Call against world trend. English - the false Prophet

R. A. Stegemann moogoonghwa at
Sun Mar 27 18:36:31 UTC 2005

Dear list members,

Those who argue that universal English language (UEL) requirements are
part of a world trend behave like small investors during a stock market
boom.  Market pundits provide them with easy to understand explanations
about what is driving the market, and traders simply follow it up
looking for a quick buck. In the excitement few bother to look for what
will surely be the ruin of many, and those that know remain silent
waiting to cash in when the bottom drops out.

So, how have things come as far as they have?

Firstly, the most vulnerable members of society are being exploited --
children and their mothers. Children because they are unable to stand
up for what most view as sheer stupidity, and mothers who want the best
for their children, but are poorly informed about language learning and
education and the market forces that are driving national governments
to impose UEL requirements around the globe.

Secondly, popular opinion is riding the first wave of the new economy
and information age -- a phenomenon that impresses most with its new
gadgetry, but whose long term sociological affects are still poorly
understood. Technological brilliance, rather than good common sense,
are causing governments to heed the calls of global business people,
rather than their own citizenry. Everybody want to cash in.

Thirdly, there exists a real, but very distant dream, that the world
will one day be united under one language, one government, and one
race. Simply the world is not yet ready for this big moment, and few
have even bothered to think about how it could ever occur.

Fourthly, global businesses reign over the capital that national
governments require to develop their economies. In their eagerness to
attract these businesses to local markets, these governments are
seeking to create attractive work forces. National educational policies
that promote the English language are attractive calling cards. In
effect, these governments are catering to appearances, rather than true
business needs and sound economic policies.

Fifthly, the world political scene is dominated by the United States,
the world's current, largest economy and host to the world's most
powerful military. The world has yet to outgrow arcane notions of
empire building, and the neo-imperialists of our world are having a

Sixthly, those who are in the best position to send out the warning
calls, are the very same, who benefit most from the new wave -- the
world's best educated.

Truly, it is a sad moment for humanity, and by the time the world
finally wakes up most of the damage will have already passed under the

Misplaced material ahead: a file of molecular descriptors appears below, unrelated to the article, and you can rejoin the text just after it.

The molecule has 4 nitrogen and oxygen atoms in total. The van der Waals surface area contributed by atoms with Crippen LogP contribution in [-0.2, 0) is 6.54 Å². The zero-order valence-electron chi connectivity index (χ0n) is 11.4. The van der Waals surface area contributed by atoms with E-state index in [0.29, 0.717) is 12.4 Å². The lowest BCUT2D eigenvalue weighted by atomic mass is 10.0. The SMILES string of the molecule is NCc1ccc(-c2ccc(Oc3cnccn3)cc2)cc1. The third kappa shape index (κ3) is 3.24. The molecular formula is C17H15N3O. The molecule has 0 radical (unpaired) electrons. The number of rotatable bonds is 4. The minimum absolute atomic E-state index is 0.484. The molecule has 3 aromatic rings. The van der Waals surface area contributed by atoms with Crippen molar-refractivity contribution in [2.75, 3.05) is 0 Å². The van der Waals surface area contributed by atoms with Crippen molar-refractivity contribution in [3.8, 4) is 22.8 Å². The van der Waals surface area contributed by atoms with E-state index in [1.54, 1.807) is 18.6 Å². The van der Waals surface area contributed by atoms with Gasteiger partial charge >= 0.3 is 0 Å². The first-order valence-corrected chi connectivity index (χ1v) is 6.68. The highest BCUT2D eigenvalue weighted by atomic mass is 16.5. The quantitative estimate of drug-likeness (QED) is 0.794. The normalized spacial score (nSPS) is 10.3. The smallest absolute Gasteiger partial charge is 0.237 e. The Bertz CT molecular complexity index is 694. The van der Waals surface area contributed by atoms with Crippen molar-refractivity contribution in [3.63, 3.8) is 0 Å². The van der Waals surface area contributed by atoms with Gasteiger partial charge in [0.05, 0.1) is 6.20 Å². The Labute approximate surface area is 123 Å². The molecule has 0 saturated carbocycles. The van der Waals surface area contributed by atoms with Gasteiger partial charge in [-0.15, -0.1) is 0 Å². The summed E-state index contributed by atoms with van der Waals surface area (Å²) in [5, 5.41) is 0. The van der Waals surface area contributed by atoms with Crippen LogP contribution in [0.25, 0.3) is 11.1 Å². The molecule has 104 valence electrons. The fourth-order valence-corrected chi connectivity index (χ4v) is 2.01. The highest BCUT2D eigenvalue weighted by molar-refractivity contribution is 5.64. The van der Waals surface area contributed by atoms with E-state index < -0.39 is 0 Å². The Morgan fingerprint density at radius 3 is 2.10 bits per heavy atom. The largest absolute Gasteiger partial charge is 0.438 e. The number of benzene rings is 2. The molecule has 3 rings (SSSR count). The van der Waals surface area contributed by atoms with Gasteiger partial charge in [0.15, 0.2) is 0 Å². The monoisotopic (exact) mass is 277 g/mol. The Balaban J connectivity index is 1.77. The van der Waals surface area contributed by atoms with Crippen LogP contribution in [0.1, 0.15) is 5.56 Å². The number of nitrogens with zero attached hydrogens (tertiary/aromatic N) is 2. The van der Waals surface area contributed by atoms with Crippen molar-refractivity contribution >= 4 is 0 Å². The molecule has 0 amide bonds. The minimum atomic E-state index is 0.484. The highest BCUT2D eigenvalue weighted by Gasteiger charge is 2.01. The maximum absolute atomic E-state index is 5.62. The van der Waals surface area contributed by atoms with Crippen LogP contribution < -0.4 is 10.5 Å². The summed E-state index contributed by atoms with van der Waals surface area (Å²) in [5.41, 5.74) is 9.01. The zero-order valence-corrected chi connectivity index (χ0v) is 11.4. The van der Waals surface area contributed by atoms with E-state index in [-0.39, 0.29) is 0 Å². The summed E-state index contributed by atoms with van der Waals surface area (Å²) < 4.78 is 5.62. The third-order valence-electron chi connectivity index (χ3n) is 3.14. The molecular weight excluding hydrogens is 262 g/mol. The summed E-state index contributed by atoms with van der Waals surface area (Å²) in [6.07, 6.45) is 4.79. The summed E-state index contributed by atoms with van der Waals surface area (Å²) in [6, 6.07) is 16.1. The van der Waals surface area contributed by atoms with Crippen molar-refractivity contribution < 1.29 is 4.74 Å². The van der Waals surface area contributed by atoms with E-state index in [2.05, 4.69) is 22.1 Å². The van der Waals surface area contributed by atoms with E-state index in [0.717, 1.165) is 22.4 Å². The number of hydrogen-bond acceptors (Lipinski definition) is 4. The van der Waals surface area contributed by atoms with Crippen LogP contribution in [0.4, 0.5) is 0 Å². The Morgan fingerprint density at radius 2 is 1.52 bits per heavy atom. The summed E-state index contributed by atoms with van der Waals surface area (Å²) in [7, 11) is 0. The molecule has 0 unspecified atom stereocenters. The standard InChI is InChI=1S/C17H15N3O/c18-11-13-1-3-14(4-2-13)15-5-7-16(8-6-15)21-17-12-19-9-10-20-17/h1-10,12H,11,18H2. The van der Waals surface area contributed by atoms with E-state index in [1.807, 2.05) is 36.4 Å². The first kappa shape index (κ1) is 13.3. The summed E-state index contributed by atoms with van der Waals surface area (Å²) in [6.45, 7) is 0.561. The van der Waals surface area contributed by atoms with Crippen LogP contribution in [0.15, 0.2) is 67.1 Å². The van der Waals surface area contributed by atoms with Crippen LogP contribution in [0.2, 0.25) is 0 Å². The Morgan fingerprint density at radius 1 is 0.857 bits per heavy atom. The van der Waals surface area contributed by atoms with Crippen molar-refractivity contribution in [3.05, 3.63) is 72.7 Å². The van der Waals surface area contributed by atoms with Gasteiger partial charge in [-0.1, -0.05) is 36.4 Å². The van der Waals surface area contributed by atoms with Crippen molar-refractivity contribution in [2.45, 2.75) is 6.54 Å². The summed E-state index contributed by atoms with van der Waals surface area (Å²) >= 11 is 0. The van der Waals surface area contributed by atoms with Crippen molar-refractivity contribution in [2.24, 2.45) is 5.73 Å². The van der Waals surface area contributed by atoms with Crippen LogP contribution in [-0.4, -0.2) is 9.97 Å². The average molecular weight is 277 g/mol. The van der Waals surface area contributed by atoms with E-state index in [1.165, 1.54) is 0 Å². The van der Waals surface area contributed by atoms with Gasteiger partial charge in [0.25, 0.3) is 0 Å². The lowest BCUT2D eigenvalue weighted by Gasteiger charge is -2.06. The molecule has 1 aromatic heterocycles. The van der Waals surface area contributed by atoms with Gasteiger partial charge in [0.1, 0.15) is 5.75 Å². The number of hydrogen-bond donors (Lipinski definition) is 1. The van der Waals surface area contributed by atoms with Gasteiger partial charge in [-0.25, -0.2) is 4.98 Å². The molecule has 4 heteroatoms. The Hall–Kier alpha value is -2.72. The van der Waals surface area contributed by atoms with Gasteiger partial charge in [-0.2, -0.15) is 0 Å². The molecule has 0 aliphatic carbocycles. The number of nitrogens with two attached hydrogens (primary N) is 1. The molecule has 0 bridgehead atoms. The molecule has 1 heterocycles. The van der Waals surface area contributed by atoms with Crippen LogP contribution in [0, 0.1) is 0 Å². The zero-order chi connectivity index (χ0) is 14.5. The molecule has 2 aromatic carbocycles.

R. A. Stegemann
EARTH's Manager and HKLNA-Project Director
EARTH - East Asian Research and Translation in Hong Kong
Tel/Fax: 852 2630 0349

On 27 Mar 2005, at 22:41, Harold F. Schiffman wrote:

>> From the Fiji Times,  (Sunday, March 27, 2005)
> Call against world trend
> IT will take some time to integrate the Fijian and Hindi languages in
> learning institutions as modes of instructions, the Ministry of
> Education
> says. Ministry chief executive Alumita Taganesia made the comment
> after a
> call by the Then India Sanmarga Ikya Sangam last Friday to make the two
> vernacular languages compulsory in schools.
> Mrs Taganesia said the use of vernacular language as the mode of
> instructions in schools and colleges "is going against international
> trends". She said most countries had used vernaculars in the past had
> reverted to English because their citizens could not adapt to most
> international standards of communication. "It will take a very long
> time
> in order for us to use the vernacular languages as the mode of
> instructions in schools," Mrs Taganesia said.
> Mrs Taganesia said the first 20 teachers especially trained to teach
> vernacular languages in schools had a lot against them. "Right now we
> have
> 600 primary schools and 157 secondary schools around the country and
> this
> is a big thing to make. It will take sometime before we can have the
> capacity to use vernacular in schools," Mrs Taganesia said.
> She said the Government did not have any official policy to endorse the
> move to have vernacular languages as languages of instruction. She said
> the issue could be addressed once her ministry had completed its
> language
> policy and when it reviewed the Education Act.
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